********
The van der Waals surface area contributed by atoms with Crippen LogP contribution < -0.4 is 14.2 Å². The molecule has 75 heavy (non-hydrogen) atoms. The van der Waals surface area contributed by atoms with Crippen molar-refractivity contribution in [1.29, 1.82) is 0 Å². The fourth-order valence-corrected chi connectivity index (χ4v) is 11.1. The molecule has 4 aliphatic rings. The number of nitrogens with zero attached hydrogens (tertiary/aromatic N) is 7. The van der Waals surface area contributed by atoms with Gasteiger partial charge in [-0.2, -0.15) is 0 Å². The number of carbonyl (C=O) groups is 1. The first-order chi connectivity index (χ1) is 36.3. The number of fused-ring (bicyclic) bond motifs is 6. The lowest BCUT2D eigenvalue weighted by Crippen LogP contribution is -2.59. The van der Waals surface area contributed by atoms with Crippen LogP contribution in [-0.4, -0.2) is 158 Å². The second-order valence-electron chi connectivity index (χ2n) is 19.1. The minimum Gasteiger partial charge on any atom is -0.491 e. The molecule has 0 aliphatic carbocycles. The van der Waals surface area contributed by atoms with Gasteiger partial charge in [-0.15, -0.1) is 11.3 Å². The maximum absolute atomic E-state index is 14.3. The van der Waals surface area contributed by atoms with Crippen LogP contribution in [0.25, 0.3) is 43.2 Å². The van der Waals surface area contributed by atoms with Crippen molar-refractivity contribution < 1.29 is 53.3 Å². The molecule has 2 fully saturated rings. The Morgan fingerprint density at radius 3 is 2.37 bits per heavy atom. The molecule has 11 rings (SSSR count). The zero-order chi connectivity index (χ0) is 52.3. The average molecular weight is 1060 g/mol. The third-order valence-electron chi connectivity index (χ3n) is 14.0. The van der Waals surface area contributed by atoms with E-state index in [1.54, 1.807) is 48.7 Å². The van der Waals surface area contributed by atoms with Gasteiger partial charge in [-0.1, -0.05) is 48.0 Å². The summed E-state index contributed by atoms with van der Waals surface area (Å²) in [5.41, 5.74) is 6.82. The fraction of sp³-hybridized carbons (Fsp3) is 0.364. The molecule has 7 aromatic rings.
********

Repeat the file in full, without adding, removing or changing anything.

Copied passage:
The van der Waals surface area contributed by atoms with Crippen LogP contribution < -0.4 is 14.2 Å². The molecule has 75 heavy (non-hydrogen) atoms. The van der Waals surface area contributed by atoms with Crippen molar-refractivity contribution in [1.29, 1.82) is 0 Å². The fourth-order valence-corrected chi connectivity index (χ4v) is 11.1. The molecule has 4 aliphatic rings. The number of nitrogens with zero attached hydrogens (tertiary/aromatic N) is 7. The van der Waals surface area contributed by atoms with Gasteiger partial charge in [-0.2, -0.15) is 0 Å². The number of carbonyl (C=O) groups is 1. The first-order chi connectivity index (χ1) is 36.3. The number of fused-ring (bicyclic) bond motifs is 6. The lowest BCUT2D eigenvalue weighted by Crippen LogP contribution is -2.59. The van der Waals surface area contributed by atoms with Crippen LogP contribution in [-0.4, -0.2) is 158 Å². The second-order valence-electron chi connectivity index (χ2n) is 19.1. The minimum Gasteiger partial charge on any atom is -0.491 e. The molecule has 0 aliphatic carbocycles. The van der Waals surface area contributed by atoms with Gasteiger partial charge in [-0.15, -0.1) is 11.3 Å². The maximum absolute atomic E-state index is 14.3. The van der Waals surface area contributed by atoms with Crippen LogP contribution in [0.25, 0.3) is 43.2 Å². The van der Waals surface area contributed by atoms with Crippen molar-refractivity contribution < 1.29 is 53.3 Å². The molecule has 2 fully saturated rings. The Morgan fingerprint density at radius 3 is 2.37 bits per heavy atom. The molecule has 11 rings (SSSR count). The zero-order chi connectivity index (χ0) is 52.3. The average molecular weight is 1060 g/mol. The third-order valence-electron chi connectivity index (χ3n) is 14.0. The van der Waals surface area contributed by atoms with E-state index in [1.54, 1.807) is 48.7 Å². The van der Waals surface area contributed by atoms with Gasteiger partial charge in [-0.1, -0.05) is 48.0 Å². The summed E-state index contributed by atoms with van der Waals surface area (Å²) in [5.41, 5.74) is 6.82. The fraction of sp³-hybridized carbons (Fsp3) is 0.364. The molecule has 7 aromatic rings.